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Lectures & Events

Monday 28 May
Gerhard M.J. Schmidt Lecture Hall 11:00
"Engineering by Evolution: Bringing New Chemistry to Life" Prof. Frances Arnold [Info]

"Engineering by Evolution: Bringing New Chemistry to Life"

Caltech, USA
Not satisfied with nature’s vast catalyst repertoire, we want to create new protein catalysts and expand the space of genetically encoded enzyme functions. I will describe how we use the most powerful biological design process, evolution, to optimize existing enzymes and invent new ones, thereby circumventing our profound ignorance of how sequence encodes function. Using chemical intuition and mimicking nature’s evolutionary processes, we can generate whole new enzyme families that catalyze synthetically important reactions not known in biology. Recent successes include highly selective formation of C-Si and C-B bonds, anti-Markovnikov alkene oxidation, and alkyne cyclopropanation to make highly strained carbocycles, all in living cells. Extending the capabilities and uncovering the mechanisms of these new enzymes derived from natural iron-heme proteins provides a basis for discovering new biocatalysts for increasingly challenging reactions. These new capabilities increase the scope of molecules and materials we can build using synthetic biology and move us closer to fully DNA-programmed chemical synthesis. 1. S. B. J. Kan, R. D. Lewis, K. Chen, F. H. Arnold. “Directed Evolution of Cytochrome c for Carbon–Silicon Bond Formation: Bringing Silicon to Life.” Science 354, 1048-1051 (2016). 2. S. B. J. Kan, X. Huang, Y. Gumulya, K. Chen, F. H. Arnold. “Genetically Programmed Chiral Organoborane Synthesis.” Nature 552, 132-136 (2017). doi:10.1038/nature24996 3. S. C. Hammer, G. Kubik, E. Watkins, S. Huang, H. Minges, F. H. Arnold, “Anti-Markovnikov Alkene Oxidation by Metal-Oxo-Mediated Enzyme Catalysis.” Science 358, 215-218 (2017). 4. K. Chen, X. Huang, S. B. J. Kan, R. K. Zhang, F. H. Arnold, “Enzymatic Construction of Highly Strained Carbocyles.” Science, accepted for publication.
Wednesday 06 June
Gerhard M.J. Schmidt Lecture Hall 10:45
Chemical and Biological Physics Guest Seminar Prof. Erich Sackmann [Info]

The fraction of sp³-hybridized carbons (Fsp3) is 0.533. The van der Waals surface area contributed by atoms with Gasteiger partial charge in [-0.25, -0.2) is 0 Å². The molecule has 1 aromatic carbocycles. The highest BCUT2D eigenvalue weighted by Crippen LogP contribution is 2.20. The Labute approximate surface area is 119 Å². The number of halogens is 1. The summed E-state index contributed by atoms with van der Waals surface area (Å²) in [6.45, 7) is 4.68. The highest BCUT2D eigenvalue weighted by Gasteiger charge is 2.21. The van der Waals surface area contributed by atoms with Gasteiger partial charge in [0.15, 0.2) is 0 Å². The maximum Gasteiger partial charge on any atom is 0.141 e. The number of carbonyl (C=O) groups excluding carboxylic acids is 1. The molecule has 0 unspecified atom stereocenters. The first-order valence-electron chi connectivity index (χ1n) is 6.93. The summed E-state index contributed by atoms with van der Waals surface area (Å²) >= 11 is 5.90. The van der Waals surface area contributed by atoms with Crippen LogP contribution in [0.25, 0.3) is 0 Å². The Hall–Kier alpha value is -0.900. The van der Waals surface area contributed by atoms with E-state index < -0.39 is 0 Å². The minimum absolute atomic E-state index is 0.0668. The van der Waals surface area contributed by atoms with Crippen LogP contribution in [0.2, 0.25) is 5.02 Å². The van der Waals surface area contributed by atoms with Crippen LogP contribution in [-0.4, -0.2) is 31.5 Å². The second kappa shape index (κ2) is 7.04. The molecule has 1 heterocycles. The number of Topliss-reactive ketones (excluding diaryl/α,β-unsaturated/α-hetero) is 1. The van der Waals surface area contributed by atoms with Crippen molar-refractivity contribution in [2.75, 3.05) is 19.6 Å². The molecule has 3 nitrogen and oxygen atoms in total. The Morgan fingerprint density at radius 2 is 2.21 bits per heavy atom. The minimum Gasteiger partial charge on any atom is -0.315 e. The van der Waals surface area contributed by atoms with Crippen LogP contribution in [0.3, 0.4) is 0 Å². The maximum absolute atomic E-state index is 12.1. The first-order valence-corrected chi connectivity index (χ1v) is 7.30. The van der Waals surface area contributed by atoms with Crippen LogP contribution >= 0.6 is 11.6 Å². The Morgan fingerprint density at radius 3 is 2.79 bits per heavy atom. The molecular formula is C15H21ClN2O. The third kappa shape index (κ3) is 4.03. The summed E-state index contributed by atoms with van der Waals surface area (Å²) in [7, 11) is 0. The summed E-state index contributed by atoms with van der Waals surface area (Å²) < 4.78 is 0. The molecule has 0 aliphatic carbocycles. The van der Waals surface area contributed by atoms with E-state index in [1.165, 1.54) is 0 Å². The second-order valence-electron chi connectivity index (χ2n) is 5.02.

Chemical and Biological Physics Guest Seminar

I discuss fundamental differences between the physical concepts of the globally coordinated and directed migration of cells on resilient tissue surfaces and in soft tissue, such as the brain. Cell locomotion on resilient surfaces is driven by solitary actin gelation pulses and myosin motors while microtubules and associated motors guide the global polarization of the cell The motion on surfaces is driven by protrusions forces generated by solitary actin gelation pulses that are emitted from adhesion domains, acting as biochemical reaction and force transmission centers. I describe the formation of functional membrane domains as a paradigm of the logistically controlled self-assembly of functional domains in membranes. In soft tissue of developing brains cell locomotion is driven by spreading of protrusions along long fibers protruding from glial cells followed by retraction of the nucleus which is powered by dynein motors. Dept. of Physics Technical University Munich
Monday 18 June
Gerhard M.J. Schmidt Lecture Hall 11:00
Shneior Lifson Memorial Lecture: "Proton-Coupled Electron Transfer in Catalysis and Energy Conversion" Prof. Sharon Hammes-Schiffer [Info]

Shneior Lifson Memorial Lecture: "Proton-Coupled Electron Transfer in Catalysis and Energy Conversion"

Department of Chemistry, Yale University
Monday 22 October
Gerhard M.J. Schmidt Lecture Hall 11:00
Chemistry Colloquium Prof. Michael Rosen [Info]

Chemistry Colloquium

UT Southwestern Medical Center
Monday 26 November
Gerhard M.J. Schmidt Lecture Hall 11:00
Chemistry Colloquium Prof. Dek Woolfson [Info]

Chemistry Colloquium

University of Bristol